July 31, 2016
This past weekend has been a whirlwind of events and a myriad of tasks were finished. It was a most appreciated change from the past week and a half. The short-term volunteers all have found their niche and where they are most needed. All of the long-term volunteers have assumed their new responsibilities; between the two groups there is now much less instruction, but rather delegation.
Warehouse {AndrewFrania.com)
Thursday night a mini-bus arrived from Switzerland with donations of items we dearly needed. The donations were driven by Sigrid and Uri both of Switzerland. Sigrid has a donation warehouse back at her home, and Uri has been volunteering in the humanitarian field for quite some time. Some donations came from Sigrid, and the rest from Naline, another Swiss. She had volunteered in Samos several times, as well as her son, Alex, who worked closely with me this past winter. Almost every box was already sorted and properly labeled, so all we had to do was quick-check the contents and throw our label on it.
Warehouse {AndrewFrania.com)
I think that if every group that sent donations could have a representative come for a few days it would help us dramatically. Since Naline had been here, she knew how we sorted our boxes, but also knew exactly what both needed and did not need. For once, we had a shipment without children’s clothing or women’s clothing we already had a surplus of.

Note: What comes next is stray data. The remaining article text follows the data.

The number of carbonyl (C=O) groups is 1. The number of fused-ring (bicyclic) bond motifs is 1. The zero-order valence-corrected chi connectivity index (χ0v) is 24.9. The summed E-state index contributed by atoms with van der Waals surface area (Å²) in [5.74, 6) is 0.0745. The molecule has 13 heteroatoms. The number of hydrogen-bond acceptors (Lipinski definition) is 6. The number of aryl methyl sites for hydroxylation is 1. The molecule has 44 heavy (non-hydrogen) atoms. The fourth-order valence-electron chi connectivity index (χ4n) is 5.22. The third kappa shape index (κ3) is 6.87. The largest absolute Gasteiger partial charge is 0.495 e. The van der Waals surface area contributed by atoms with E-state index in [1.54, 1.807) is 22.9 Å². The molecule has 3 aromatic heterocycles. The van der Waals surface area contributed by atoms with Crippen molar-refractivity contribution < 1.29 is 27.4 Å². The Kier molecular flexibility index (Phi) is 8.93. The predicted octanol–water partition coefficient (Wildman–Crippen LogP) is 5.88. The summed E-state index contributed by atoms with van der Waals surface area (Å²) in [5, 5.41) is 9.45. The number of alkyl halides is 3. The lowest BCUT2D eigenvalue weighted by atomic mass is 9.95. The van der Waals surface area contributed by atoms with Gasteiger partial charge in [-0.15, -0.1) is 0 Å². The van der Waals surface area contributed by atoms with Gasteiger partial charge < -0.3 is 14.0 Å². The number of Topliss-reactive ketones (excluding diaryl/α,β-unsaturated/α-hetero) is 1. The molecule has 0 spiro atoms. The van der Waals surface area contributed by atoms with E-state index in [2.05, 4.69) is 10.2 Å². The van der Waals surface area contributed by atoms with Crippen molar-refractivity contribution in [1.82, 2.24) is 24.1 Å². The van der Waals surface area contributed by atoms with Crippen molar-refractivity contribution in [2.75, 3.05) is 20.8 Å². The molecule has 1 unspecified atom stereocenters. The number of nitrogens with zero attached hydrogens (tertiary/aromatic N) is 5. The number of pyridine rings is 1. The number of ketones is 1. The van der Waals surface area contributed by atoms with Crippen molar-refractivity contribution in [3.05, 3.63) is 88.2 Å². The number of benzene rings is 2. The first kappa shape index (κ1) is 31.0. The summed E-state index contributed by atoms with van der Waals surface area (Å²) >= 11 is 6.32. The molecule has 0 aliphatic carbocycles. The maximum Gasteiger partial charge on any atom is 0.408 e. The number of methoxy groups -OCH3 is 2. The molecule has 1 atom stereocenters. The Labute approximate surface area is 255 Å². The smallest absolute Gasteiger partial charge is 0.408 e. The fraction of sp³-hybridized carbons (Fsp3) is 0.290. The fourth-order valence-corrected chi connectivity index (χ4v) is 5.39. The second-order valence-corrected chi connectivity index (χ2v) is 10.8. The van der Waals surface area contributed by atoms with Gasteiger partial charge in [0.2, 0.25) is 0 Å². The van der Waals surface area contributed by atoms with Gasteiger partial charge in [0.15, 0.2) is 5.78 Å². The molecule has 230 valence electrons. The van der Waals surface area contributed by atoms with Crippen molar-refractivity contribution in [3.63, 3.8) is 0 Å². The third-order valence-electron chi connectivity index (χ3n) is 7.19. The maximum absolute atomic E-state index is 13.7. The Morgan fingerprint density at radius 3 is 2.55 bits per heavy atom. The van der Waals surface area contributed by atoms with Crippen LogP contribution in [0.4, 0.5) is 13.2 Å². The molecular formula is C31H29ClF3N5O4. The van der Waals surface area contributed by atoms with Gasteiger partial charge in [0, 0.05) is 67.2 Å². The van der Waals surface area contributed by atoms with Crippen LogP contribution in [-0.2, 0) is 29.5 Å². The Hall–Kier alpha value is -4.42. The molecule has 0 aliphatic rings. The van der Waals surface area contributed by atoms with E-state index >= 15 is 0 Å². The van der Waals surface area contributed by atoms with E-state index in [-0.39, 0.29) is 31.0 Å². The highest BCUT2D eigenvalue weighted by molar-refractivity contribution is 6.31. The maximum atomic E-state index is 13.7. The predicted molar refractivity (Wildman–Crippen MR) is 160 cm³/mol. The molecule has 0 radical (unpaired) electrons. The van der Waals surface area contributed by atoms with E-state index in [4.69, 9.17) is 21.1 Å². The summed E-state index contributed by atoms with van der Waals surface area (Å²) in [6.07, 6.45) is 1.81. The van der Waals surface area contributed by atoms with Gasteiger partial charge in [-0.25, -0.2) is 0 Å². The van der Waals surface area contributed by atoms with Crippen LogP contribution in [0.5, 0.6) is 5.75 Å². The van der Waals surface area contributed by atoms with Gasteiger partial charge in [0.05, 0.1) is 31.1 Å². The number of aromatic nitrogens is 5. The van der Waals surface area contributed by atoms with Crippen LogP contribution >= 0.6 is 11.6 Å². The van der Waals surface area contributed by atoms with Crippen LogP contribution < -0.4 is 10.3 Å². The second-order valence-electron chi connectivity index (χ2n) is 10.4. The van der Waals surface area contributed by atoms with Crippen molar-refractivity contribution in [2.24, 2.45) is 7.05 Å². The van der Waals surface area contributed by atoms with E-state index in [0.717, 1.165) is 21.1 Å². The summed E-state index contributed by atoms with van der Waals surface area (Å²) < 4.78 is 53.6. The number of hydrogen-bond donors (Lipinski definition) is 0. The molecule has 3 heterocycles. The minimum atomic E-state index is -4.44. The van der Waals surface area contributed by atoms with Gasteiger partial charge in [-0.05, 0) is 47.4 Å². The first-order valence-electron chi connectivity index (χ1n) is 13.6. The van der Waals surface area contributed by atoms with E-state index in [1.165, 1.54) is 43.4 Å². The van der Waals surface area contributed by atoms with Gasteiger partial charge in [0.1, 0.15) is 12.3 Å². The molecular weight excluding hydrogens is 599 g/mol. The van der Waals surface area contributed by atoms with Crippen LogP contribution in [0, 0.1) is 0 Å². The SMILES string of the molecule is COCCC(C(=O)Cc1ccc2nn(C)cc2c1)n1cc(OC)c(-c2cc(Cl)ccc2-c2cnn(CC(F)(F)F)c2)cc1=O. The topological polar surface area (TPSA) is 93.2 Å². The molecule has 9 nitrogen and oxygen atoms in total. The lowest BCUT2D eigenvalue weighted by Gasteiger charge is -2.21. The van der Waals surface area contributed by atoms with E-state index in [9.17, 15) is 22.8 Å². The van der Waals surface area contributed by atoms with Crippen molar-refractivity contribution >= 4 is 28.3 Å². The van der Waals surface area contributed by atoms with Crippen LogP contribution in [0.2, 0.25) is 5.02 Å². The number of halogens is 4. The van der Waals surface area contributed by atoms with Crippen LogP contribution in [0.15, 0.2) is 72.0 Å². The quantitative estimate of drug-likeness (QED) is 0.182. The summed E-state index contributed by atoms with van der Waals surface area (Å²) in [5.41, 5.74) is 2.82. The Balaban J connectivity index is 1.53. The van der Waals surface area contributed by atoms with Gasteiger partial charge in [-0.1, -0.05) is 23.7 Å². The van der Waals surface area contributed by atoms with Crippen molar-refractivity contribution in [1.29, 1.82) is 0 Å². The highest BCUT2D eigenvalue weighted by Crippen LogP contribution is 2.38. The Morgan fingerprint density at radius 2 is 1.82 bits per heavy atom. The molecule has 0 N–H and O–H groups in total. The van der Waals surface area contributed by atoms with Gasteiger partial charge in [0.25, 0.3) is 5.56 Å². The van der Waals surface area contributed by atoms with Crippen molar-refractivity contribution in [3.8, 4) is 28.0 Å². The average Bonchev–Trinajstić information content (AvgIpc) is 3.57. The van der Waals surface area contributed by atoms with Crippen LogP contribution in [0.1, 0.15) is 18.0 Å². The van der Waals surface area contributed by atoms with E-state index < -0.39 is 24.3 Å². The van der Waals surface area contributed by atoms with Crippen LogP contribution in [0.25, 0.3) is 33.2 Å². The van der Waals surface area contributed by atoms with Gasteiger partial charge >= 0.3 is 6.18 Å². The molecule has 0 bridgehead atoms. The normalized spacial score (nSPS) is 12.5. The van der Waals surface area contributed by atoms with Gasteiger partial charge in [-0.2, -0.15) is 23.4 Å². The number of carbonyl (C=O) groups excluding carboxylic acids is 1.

Warehouse {AndrewFrania.com)
Friday we emptied the mini-bus from Switzerland and had two cargo-van loads of clothing we shared with Medecines Sans Frontiers/Doctors Without Borders. The bus was used all day Friday and Saturday to move things around the island that we’ve unsuccessfully been able to move with our compact cars due to time and space logistics. We had a 40-foot shipping container in the port where the camp used to be still full of boxes and shelving. It had taken two of us a day to empty half of the boxes out of the container, with no idea how to take the shelving up to the warehouse. In one and a half trips, everything had been finished. It was a relief to know that one more of my tasks now has a check-mark next to it.
After lunch on Friday almost all of the team came up to the warehouse. The last load from Medecines Sans Frontiers had just been unloaded. This was not boxes, but rather individual bags of full clothing for all ages and genders.
With approximately 25 volunteers every bag was separated by age and gender; these were then packaged together so that they could be used as part of the emergency/contingency plan when the Turkey/EU deal falls apart.
Since this did not need every volunteer, some focused on sorting the boxes that were brought in from our shipping container, others worked on sorting shoes, working on the electric-free A/C units, and others just on their projects.
The warehouse was an ant-hill of activity and by the end of the day, everything that had arrived was already in its designated place. It was great for the team to work in such close cohesion, but also to see several tasks and accomplish them. Everyone found where they were more specialized at or comfortable with.